Why Do We Feel Anger?Anger over being ill is common and it may come and go, just as the IBD comes and goes. Anger at a chronic illness can be frustrating, because there is no real outlet for it. Anger at a person or an object might be dealt with in various ways, but an illness is intangible, and can't be reasoned with. A flare-up of the IBD may bring on feelings of anger, as might a diagnosis of an IBD-related complication, or the failure of a medication to quell symptoms.
When a diagnosis of IBD is made, anger may be one of the first emotions to surface. Anger at the body, anger at the disease, anger at the doctors, even anger at healthy people. IBD means a loss of some things that are perhaps taken for granted, such as feeling well or being able to leave the house. A chronic illness leaves a person vulnerable to many things, and that can result in strong feelings of anger.
Anger is an easily accessible emotion. In some cases, anger is what we allow ourselves to feel when other emotions are too painful to deal with. Anger can mask pain of all sorts, both mental and physical. But it can also be used in a positive way: to spark a person to action.
Dealing With Your Feelings of AngerMost of the time, anger is not healthy for us, but it can also be productive when channeled. Healthy or not, anger must be acknowledged and dealt with.
Anger may have a negative effect on your health. Unresolved anger is not beneficial to good health. Feeling anger about being diagnosed with IBD is normal and expected, but that anger also needs to be acknowledged. Once you can put a name to the feeling, you can begin to work through it and keep it from hijacking your life.
Recognize that IBD is the focus of your anger. Anger at the disease can wind up being misdirected towards doctors or even friends and family. The physicians who made the diagnosis or are treating the IBD are not the true cause of the anger. It is much easier to be angry at a person—and take out that anger on them—than it is to be angry at a disease. Remember that the people around you did not cause your IBD. In fact, they are probably the very ones who are working to help you heal.
Remember that IBD itself can cause irritability. Having IBD is going to mean that you will have some bad days. The good news is that everyone has bad days, and most people will be sympathetic if you let them know what's happening with you. When you feel anger coming on, remember that what you're feeling is being affected by the IBD. Learn to recognize when you're having "one of those days," and remember to take a few minutes for some stress relief before you act on your anger.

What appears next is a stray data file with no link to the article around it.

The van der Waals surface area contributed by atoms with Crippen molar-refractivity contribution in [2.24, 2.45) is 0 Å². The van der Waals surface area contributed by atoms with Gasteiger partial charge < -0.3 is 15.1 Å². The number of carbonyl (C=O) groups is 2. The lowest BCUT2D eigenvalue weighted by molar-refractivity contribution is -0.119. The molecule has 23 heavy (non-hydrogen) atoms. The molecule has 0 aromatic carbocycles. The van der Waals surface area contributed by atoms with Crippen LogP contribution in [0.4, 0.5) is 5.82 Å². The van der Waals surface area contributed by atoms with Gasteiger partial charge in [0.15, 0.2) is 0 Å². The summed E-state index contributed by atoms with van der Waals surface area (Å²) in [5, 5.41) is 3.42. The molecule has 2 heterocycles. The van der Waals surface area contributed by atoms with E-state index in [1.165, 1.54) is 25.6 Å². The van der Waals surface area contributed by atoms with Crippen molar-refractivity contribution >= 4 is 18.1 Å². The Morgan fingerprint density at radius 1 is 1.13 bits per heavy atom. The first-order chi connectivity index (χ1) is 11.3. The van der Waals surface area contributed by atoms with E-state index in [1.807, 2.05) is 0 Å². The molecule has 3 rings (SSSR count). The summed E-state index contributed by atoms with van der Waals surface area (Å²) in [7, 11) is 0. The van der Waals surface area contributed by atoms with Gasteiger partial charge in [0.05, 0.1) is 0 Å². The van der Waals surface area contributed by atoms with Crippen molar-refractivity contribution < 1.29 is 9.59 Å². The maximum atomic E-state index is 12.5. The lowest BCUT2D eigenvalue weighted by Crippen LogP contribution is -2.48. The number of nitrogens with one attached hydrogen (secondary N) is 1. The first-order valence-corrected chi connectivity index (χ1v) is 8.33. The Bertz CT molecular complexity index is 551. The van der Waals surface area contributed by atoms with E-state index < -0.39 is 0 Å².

Avoid your anger triggers. Can you identify what is triggering your anger? Perhaps your anger is triggered by a long wait at the doctor's office or a well-meaning family member offering medical advice. Let the members of your healthcare team and others around you know what your anger triggers are so they can help you avoid them. A little bit of communication can go a long way towards avoiding the people, places, and things that spark your anger. If you absolutely can't avoid a situation that will provoke you, focus on finding a way to work through and diffuse your feelings.
Find a positive way to deal with your anger. There are many outlets for anger that you can explore. After you understand why you're angry, and what you're really angry about, you can start to diffuse it. Some ways of short-circuiting your anger are counting to 10 before you act on your feelings, deep breathing, and meditation. You can also work to avoid your anger triggers. If your triggers involve other people, such as health care personnel or family members, be sure to let those people know
If your anger overwhelms you, seek help. It's possible for anger to consume your personality, and to affect every part of your life. If you discover that your anger is causing problems in your everyday life or preventing you from managing your IBD properly, get help from a qualified professional. Your gastroenterologist or your internist will be able to recommend a mental health care professional who has experience in treating people who have IBD.